artist of the day #43: Vik Muniz

For a change of pace I thought today I would write about an artist I feel conflicted about. His name is Vik Muniz and he is a mixed media representational artist. I admire his skill, work ethic, and boldness in trying new materials, but there is something about some of his work that keeps me from getting on board as a full-fledged fan. I think there is a line he has crossed that makes much of his work more about the gimmick than about the expression. I think this mostly occurs with his pieces that I would classify as “pop-art,” in that he is portraying a celebrity, or doing a parody of a well-known piece of art. There is just a feeling of lack for a deeper meaning. The Mona Lisa has been painted, and parodies of the Mona Lisa have been done, so to create yet another out of puzzle pieces, or peanut butter and jelly, regardless of how difficult that might be, just seems like a novelty or magic trick and not a deep expression of emotion.

I find his original works much more compelling. Here you can detach from the fact that it is an image or figure we have seen a million times and focus on the content. You can appreciate the process as well as the form on a deeper level. I especially like his pieces where he uses garbage; it brings a real sense of texture and emotion into the piece. It makes them feel gritty and downtrodden. And his portraits with sugar offer some interesting parallels. He is using a very white substance like sugar to create portraits of very dark skinned African American individuals. One might also draw on the fact that in the days of slavery, many African Americans were working on sugar plantations. I am not sure if he is intentionally trying to refer to these ideas, or if I am just grasping at loose threads, but an argument could be made to these relations.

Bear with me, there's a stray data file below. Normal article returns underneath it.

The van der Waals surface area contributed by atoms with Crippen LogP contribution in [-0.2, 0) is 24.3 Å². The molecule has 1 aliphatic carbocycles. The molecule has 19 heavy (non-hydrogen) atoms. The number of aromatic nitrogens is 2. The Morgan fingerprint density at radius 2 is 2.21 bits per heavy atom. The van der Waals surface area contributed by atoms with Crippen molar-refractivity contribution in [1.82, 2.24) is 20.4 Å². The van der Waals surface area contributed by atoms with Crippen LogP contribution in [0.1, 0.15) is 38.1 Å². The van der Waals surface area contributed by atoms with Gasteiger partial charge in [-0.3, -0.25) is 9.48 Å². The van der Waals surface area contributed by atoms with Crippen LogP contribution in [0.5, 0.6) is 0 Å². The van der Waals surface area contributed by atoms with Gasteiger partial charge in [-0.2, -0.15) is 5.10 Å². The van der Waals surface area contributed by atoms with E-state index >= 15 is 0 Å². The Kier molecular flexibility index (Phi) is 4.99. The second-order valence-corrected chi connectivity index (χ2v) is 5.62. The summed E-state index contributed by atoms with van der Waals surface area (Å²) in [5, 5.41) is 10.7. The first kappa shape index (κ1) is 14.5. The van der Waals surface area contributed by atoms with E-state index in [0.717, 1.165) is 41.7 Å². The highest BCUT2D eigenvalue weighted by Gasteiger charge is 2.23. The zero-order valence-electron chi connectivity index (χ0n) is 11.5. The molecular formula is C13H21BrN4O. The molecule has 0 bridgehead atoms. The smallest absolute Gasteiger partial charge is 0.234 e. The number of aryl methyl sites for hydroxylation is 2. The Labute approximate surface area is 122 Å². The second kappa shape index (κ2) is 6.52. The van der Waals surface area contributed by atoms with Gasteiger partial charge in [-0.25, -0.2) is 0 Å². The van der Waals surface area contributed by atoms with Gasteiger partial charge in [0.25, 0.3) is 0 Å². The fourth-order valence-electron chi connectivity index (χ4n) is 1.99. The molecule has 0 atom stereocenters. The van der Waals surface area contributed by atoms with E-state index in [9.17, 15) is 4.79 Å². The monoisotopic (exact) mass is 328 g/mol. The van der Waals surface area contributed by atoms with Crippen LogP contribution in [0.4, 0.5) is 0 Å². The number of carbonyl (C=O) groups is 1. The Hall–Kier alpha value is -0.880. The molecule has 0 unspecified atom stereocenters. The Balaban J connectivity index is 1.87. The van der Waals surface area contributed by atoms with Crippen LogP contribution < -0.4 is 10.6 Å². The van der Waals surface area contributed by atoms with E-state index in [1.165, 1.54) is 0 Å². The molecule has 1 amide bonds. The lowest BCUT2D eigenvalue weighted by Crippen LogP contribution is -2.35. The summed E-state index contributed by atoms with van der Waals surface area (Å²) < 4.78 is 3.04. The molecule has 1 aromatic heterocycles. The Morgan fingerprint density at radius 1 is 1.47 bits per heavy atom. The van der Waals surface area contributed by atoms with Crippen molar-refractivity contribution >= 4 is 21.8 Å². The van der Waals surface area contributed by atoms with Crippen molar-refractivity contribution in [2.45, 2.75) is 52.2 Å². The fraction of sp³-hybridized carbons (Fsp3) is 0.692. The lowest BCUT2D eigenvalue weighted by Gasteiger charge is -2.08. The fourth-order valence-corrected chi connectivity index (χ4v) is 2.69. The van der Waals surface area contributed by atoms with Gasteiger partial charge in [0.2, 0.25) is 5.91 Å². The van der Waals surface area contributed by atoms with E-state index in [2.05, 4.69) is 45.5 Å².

Overall, I am appreciative for the work of Vik Muniz. In developing ones aesthetics it is just as important to understand why you might not like something about a piece of art as it is to understand why you love it. And I think there is something very intensely interesting about the mind of Mr. Muniz. His ability to work with these often messy materials in such a surgical way is in itself enough to admire his work immensely.

[added at suggestion of a reader] For more information on Vik Muniz, please see this link.